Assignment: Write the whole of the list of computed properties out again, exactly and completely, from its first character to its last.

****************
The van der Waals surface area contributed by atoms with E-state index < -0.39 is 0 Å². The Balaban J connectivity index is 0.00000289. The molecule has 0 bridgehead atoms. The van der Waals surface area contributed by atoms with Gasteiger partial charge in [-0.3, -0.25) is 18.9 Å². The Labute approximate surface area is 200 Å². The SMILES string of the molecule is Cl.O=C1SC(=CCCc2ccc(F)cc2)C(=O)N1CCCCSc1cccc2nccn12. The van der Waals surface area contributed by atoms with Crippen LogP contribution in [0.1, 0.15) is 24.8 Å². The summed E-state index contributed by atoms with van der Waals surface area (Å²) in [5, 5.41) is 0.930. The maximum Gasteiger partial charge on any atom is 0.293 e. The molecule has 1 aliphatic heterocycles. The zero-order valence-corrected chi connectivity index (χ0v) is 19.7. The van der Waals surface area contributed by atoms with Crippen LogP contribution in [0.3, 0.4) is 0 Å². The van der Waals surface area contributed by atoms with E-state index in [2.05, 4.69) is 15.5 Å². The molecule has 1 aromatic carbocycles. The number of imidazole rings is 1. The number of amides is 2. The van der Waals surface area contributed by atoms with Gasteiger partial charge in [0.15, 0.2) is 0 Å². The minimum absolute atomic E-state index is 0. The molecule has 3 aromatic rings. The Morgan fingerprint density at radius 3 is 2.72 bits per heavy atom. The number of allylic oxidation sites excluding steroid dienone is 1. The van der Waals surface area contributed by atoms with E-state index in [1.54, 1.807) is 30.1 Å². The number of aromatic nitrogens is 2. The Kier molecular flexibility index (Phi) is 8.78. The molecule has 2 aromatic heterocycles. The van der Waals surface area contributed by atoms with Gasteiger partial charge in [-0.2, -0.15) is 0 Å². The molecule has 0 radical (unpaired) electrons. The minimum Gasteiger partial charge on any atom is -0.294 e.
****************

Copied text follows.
The van der Waals surface area contributed by atoms with E-state index < -0.39 is 0 Å². The Balaban J connectivity index is 0.00000289. The molecule has 0 bridgehead atoms. The van der Waals surface area contributed by atoms with Gasteiger partial charge in [-0.3, -0.25) is 18.9 Å². The Labute approximate surface area is 200 Å². The SMILES string of the molecule is Cl.O=C1SC(=CCCc2ccc(F)cc2)C(=O)N1CCCCSc1cccc2nccn12. The van der Waals surface area contributed by atoms with Crippen LogP contribution in [0.1, 0.15) is 24.8 Å². The summed E-state index contributed by atoms with van der Waals surface area (Å²) in [5, 5.41) is 0.930. The maximum Gasteiger partial charge on any atom is 0.293 e. The molecule has 1 aliphatic heterocycles. The zero-order valence-corrected chi connectivity index (χ0v) is 19.7. The van der Waals surface area contributed by atoms with Crippen LogP contribution in [0.3, 0.4) is 0 Å². The van der Waals surface area contributed by atoms with E-state index in [2.05, 4.69) is 15.5 Å². The molecule has 1 aromatic carbocycles. The number of imidazole rings is 1. The number of amides is 2. The van der Waals surface area contributed by atoms with Gasteiger partial charge in [0.15, 0.2) is 0 Å². The minimum absolute atomic E-state index is 0. The molecule has 3 aromatic rings. The Morgan fingerprint density at radius 3 is 2.72 bits per heavy atom. The number of allylic oxidation sites excluding steroid dienone is 1. The van der Waals surface area contributed by atoms with E-state index in [1.54, 1.807) is 30.1 Å². The number of aromatic nitrogens is 2. The Kier molecular flexibility index (Phi) is 8.78. The molecule has 2 aromatic heterocycles. The van der Waals surface area contributed by atoms with Gasteiger partial charge in [-0.2, -0.15) is 0 Å². The molecule has 0 radical (unpaired) electrons. The minimum Gasteiger partial charge on any atom is -0.294 e.